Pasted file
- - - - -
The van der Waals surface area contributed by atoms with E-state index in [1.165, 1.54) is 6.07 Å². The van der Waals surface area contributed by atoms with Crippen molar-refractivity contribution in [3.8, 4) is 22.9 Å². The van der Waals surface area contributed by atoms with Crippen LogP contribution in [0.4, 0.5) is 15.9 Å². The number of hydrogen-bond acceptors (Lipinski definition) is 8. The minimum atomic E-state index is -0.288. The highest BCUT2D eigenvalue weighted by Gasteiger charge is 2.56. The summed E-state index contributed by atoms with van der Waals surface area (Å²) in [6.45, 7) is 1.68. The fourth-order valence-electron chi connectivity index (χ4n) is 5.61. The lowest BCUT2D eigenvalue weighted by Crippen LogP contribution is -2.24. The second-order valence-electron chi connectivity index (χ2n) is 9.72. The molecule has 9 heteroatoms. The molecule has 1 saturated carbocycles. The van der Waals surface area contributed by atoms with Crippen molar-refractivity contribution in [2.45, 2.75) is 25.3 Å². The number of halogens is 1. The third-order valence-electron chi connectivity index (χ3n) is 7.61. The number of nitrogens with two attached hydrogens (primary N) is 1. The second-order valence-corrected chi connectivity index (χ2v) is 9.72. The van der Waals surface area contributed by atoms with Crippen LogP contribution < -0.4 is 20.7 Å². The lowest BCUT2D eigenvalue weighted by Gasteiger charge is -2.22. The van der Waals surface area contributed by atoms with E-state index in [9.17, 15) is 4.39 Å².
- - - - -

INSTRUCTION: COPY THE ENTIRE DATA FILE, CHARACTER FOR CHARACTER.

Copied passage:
The van der Waals surface area contributed by atoms with E-state index in [1.165, 1.54) is 6.07 Å². The van der Waals surface area contributed by atoms with Crippen molar-refractivity contribution in [3.8, 4) is 22.9 Å². The van der Waals surface area contributed by atoms with Crippen LogP contribution in [0.4, 0.5) is 15.9 Å². The number of hydrogen-bond acceptors (Lipinski definition) is 8. The minimum atomic E-state index is -0.288. The highest BCUT2D eigenvalue weighted by Gasteiger charge is 2.56. The summed E-state index contributed by atoms with van der Waals surface area (Å²) in [6.45, 7) is 1.68. The fourth-order valence-electron chi connectivity index (χ4n) is 5.61. The lowest BCUT2D eigenvalue weighted by Crippen LogP contribution is -2.24. The second-order valence-electron chi connectivity index (χ2n) is 9.72. The molecule has 9 heteroatoms. The molecule has 1 saturated carbocycles. The van der Waals surface area contributed by atoms with Crippen molar-refractivity contribution in [2.45, 2.75) is 25.3 Å². The number of halogens is 1. The third-order valence-electron chi connectivity index (χ3n) is 7.61. The number of nitrogens with two attached hydrogens (primary N) is 1. The second-order valence-corrected chi connectivity index (χ2v) is 9.72. The van der Waals surface area contributed by atoms with Crippen LogP contribution < -0.4 is 20.7 Å². The lowest BCUT2D eigenvalue weighted by Gasteiger charge is -2.22. The van der Waals surface area contributed by atoms with E-state index in [9.17, 15) is 4.39 Å².